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Arts panel gets pep talk
A cultural affairs officer from Pawtucket, R.I., spells out the ABCs of creating an artist-friendly community.
Regional artists and members of Oil City's downtown arts revitalization committee got a pep talk Saturday morning, learning how and why one expert thinks the city is well suited to become an arts community destination.
Herb Weiss, economic and cultural affairs officer for Pawtucket, R.I., spelled out what he calls the "ABCs of creating an artist-friendly community," listing example after example of how a thriving arts-based culture took hold in less than a decade in the Ocean State.
"We have a lot in common with communities throughout Pennsylvania
who have seen a decline of manufacturing," Weiss said. "Pawtucket,
like many cities, towns and boroughs in your state, is attempting to
reinvent itself through the arts."
The local team is targeting Oil City as a place where artists, who practice across a spectrum of mediums, will want to relocate and fill downtown buildings with arts-based shops, studios, performance and living spaces. The committee has chosen to center the effort around the historic National Transit Building and its yellow annex. The Transit already is home to the Oil Valley Center for the Arts.
"I feel that your city has so much to work with to develop a thriving arts community in western Pennsylvania," Weiss said. "You have a beautiful old building stock that artists would die for that could be live-and-work space. ... You have the river and recreational activities, and you have to take advantage of your assets.
"I see this area as an unpolished gemstone. All it's going to take is for city government to polish that stone," he continued, adamantly saying any successful local arts quest must have "strong support of the mayor, the council and the city manager. ... Each has to have a shared vision of what your arts community is going to be."
Making that community thrive will be the result of key steps, including networking, affordability, the "red-carpet treatment" and customer service.
"Experts say that it takes about 10 years to create a thriving arts and entertainment district," Weiss said. "In just over seven and a half years, Pawtucket has gained both statewide and national recognition for its efforts to build an artist community. ... The secret to Pawtucket's success is tied to affordability (and) advocacy combined with good, old-fashioned customer service that makes it easier for the artists to find space and to solve their problems."
The first step, he said, is to appoint a contact person - or like Oil City is working toward, a "champion" - to work as an advocate for the artist community. That person should be "very visible" to the public.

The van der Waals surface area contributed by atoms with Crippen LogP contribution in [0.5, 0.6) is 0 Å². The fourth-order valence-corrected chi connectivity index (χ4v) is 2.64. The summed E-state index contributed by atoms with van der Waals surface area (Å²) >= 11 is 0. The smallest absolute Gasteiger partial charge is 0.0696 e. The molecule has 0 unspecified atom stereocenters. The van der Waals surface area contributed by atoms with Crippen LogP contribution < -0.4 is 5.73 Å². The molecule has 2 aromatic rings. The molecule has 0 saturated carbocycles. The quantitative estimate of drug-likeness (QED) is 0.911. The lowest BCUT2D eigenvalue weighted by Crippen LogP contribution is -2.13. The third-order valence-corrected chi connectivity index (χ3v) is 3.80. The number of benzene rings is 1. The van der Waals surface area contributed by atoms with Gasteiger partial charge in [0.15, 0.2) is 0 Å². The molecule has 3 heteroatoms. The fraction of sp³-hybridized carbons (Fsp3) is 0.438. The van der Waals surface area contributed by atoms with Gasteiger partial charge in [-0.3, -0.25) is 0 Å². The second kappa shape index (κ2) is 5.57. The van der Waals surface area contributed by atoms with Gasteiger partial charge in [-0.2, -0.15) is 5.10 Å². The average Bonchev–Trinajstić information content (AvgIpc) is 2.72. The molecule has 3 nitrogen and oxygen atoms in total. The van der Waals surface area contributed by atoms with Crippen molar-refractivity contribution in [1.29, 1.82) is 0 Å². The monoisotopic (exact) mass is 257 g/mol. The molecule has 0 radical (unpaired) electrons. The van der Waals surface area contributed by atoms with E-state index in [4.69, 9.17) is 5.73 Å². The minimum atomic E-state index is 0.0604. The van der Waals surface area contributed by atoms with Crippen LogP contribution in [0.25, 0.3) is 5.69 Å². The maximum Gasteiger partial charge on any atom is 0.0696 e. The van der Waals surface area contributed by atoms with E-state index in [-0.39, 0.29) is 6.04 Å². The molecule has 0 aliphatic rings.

"As Pawtucket's economic and cultural affairs officer, I serve as a liaison between the city and local businesses, art groups and artists. First and foremost, I am their advocate within the bureaucracy," Weiss said.
"A city, town or borough's arts advocate must become a pipeline of information, sharing knowledge about city, state and federal tax incentives, available properties for lease or for sale for studios and live-work lofts - and available city and state grants to support artist programming," he said.
That person also must have cooperation among municipal departments and a regional tourism council - all of whom must work together on behalf of an artist or arts group.
"We have found that the arts can enhance the quality of life, and more importantly, improve a poor image of a community," Weiss said. "Pawtucket's arts district has become a powerful economic engine that has brought national attention to our city because of how it has revitalized our community. ... To be competitive, you must utilize all of your assets and resources in your attempts to attract artists and create sector companies."
While Pawtucket is a short commute to major cities like Providence and Boston, Weiss does not see Oil City's rural location as harmful - in fact, he sees local history and the small-town feel as drawing cards.
"Make use of promoting your rural location with its history," he said. "Pawtucket makes use of that fact that it's the birthplace of the American Industrial Revolution. Be proud and aggressively promote your history, too. ... And take advantage of being close to interstates 80 and 79. Remember to tout your location near major roads, especially being near the Allegheny River and Oil Creek. These are key assets to be promoted."
The city also would be wise to use affordability in rents to attract artists. "Artists look for affordable space. If Oil City has affordable property, get that message out to larger communities like Erie and Pittsburgh and to smaller ones like Meadville, Ridgway and Warren," he said.
"Yes, Pawtucket really ratchets up the level of customer service it provides to artists, art groups and businesses. All cities should roll out the red carpet."
Weiss detailed an exhaustive list of benefits his city has seen in the nearly eight years since the Rhode Island arts community took hold.
Artists or creative-sector companies have purchased 11 commercial buildings, many vacant, unused and underutilized in the city's historic downtown core, and two live-and-work condominium project are running in Pawtucket's downtown.
"Over 125 people reside in these mills," Weiss said. "More taxes are even coming in to the city's coffers, too. ... Moreover, two new condo projects, when completed, might add another 300 condos in Pawtucket's downtown."
Estimates suggest that the city's arts initiative has filled more than 1 million square feet of space in commercial buildings with life-work lofts, studios and performance space.
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